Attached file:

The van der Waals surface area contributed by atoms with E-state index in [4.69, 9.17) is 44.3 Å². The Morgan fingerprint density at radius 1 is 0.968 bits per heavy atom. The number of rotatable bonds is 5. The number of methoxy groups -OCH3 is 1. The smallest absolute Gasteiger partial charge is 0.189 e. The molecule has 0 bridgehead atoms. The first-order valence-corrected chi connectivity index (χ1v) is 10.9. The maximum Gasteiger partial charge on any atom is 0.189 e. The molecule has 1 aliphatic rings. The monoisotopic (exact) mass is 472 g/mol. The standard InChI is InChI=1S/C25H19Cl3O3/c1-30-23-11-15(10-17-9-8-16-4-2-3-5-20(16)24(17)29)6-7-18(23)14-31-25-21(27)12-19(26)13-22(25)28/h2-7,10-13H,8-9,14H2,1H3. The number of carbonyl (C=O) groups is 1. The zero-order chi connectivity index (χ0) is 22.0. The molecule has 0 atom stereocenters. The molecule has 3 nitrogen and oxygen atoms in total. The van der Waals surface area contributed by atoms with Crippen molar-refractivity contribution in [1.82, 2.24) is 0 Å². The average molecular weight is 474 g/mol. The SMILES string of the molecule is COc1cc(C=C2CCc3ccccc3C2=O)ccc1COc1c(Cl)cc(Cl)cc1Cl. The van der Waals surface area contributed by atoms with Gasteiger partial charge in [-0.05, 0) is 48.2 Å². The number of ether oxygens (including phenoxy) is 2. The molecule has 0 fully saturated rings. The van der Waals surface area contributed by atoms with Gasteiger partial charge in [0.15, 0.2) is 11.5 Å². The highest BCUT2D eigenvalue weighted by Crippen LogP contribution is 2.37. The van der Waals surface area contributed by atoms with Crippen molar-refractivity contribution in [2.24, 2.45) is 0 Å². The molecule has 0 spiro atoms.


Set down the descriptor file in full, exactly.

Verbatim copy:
The van der Waals surface area contributed by atoms with E-state index in [4.69, 9.17) is 44.3 Å². The Morgan fingerprint density at radius 1 is 0.968 bits per heavy atom. The number of rotatable bonds is 5. The number of methoxy groups -OCH3 is 1. The smallest absolute Gasteiger partial charge is 0.189 e. The molecule has 0 bridgehead atoms. The first-order valence-corrected chi connectivity index (χ1v) is 10.9. The maximum Gasteiger partial charge on any atom is 0.189 e. The molecule has 1 aliphatic rings. The monoisotopic (exact) mass is 472 g/mol. The standard InChI is InChI=1S/C25H19Cl3O3/c1-30-23-11-15(10-17-9-8-16-4-2-3-5-20(16)24(17)29)6-7-18(23)14-31-25-21(27)12-19(26)13-22(25)28/h2-7,10-13H,8-9,14H2,1H3. The number of carbonyl (C=O) groups is 1. The zero-order chi connectivity index (χ0) is 22.0. The molecule has 0 atom stereocenters. The molecule has 3 nitrogen and oxygen atoms in total. The van der Waals surface area contributed by atoms with Crippen molar-refractivity contribution in [1.82, 2.24) is 0 Å². The average molecular weight is 474 g/mol. The SMILES string of the molecule is COc1cc(C=C2CCc3ccccc3C2=O)ccc1COc1c(Cl)cc(Cl)cc1Cl. The van der Waals surface area contributed by atoms with Gasteiger partial charge in [-0.05, 0) is 48.2 Å². The number of ether oxygens (including phenoxy) is 2. The molecule has 0 fully saturated rings. The van der Waals surface area contributed by atoms with Gasteiger partial charge in [0.15, 0.2) is 11.5 Å². The highest BCUT2D eigenvalue weighted by Crippen LogP contribution is 2.37. The van der Waals surface area contributed by atoms with Crippen molar-refractivity contribution in [2.24, 2.45) is 0 Å². The molecule has 0 spiro atoms.